The Press Democrat
|NeilMed makes its mark
'Oprah effect,' Web generate sales surge for SR up-and-comer's sinus remedy
May 25, 2008
NeilMed Pharmaceuticals workers package sinus rinse products at the
company's Santa Rosa facility. NeilMed has seen its sales triple in the
past two years.
Headquarters: Santa Rosa
Product: Over-the-counter sinus rinse and moisturizer kits
Owners: Dr. Ketan Mehta, president
Nina Mehta, CEO
Markets: Drug stores, big-box retailers and supermarkets in the United States, Europe, Australia, Canada and New Zealand
|With some help from Oprah Winfrey and the Internet, Santa Rosa's NeilMed Pharmaceuticals Inc. is in growth mode, tripling sales of its sinus products in just two years.
A family business that started in a doctor's office, NeilMed now has more than 250 employees and is looking for new space near Charles M. Schulz-Sonoma County Airport.
"We hope a lot of households will know NeilMed in the next decade," said Dr. Ketan Mehta, the Santa Rosa physician who launched the company in 2000.
NeilMed's sinus rinse kits are found in the top U.S. drug store chains, supermarkets and big-box stores, including Wal-Mart and Costco. In recent months, the company has expanded sales to Europe, Australia, Canada and New Zealand.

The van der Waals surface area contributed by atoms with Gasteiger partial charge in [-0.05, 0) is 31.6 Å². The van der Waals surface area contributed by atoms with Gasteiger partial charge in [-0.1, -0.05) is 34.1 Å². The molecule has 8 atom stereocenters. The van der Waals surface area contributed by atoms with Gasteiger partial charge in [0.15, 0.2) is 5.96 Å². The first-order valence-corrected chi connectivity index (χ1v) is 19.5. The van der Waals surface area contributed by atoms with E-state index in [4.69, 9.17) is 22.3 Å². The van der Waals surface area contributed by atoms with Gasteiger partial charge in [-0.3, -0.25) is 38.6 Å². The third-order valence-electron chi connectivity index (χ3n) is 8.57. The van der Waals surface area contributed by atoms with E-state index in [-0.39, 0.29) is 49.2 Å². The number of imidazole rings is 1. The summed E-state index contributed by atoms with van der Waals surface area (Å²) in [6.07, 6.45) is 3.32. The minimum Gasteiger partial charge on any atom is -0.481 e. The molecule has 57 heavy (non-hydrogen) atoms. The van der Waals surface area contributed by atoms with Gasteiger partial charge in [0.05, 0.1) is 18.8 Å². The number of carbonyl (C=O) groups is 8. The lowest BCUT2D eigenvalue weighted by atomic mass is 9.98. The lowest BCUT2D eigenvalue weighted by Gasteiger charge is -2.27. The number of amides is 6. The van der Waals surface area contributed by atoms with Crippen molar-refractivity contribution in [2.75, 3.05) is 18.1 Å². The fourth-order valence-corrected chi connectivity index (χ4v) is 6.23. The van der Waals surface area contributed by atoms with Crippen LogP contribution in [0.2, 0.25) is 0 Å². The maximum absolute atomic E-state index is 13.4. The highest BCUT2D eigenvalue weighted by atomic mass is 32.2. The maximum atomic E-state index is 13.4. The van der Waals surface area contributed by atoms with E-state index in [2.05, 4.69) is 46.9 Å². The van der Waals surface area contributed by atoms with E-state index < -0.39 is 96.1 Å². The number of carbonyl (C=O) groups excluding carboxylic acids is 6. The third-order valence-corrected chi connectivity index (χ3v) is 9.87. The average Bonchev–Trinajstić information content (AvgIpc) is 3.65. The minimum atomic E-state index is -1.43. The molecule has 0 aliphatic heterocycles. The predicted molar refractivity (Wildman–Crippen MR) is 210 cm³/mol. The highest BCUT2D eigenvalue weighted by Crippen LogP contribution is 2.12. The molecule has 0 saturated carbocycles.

NeilMed is part of Sonoma County's $1.5 billion medical technology sector, which includes industry leaders such as Medtronic. The sector is growing as technology companies come up with new solutions to medical problems for a rapidly aging population.
Dr. Mehta, who left India in 1981 to study medicine in the United States, came up with the idea for NeilMed after years of
suffering sinus problems.
He found that rinsing his sinuses with salt water helped his symptoms.
Nasal cleansing had been practiced for thousands of years in his native India, but it wasn't popular in the United States.The market for sinus remedies is nothing to sneeze at. About 36 million Americans suffer from chronic sinus problems and millions more get occasional bouts of rhinitis, an inflammatory condition that causes stuffy noses.
Americans spend about $6 billion a year on treatments for sinus symptoms.
Dr. Mehta, 51, a pulmonary and critical care specialist in Santa Rosa, decided to develop a natural system that would make it easy for people to take care of their own sinuses.
His nasal rinse kit includes a plastic squeeze bottle and premeasured packets of a sodium compound to mix with warm distilled water. Users squeeze the solution into one nostril at a
time until it drains out the other nostril.
Study shows good results while the procedure may feel uncomfortable for beginners, it becomes routine after a few tries, Mehta said. The saline mix is formulated so it doesn't sting or burn, he said.Doctors and their patients have reported good results with the natural treatment. Last year, a University of Michigan medical study showed sinus patients who used a nasal rinse reported fewer symptoms than those who used over-the-counter sprays.
By 2001, Dr. Mehta was selling 6,000 of the $9.95 kits each month, mostly in Long's drug stores, Walgreens stores and Kaiser Permanente pharmacies in California.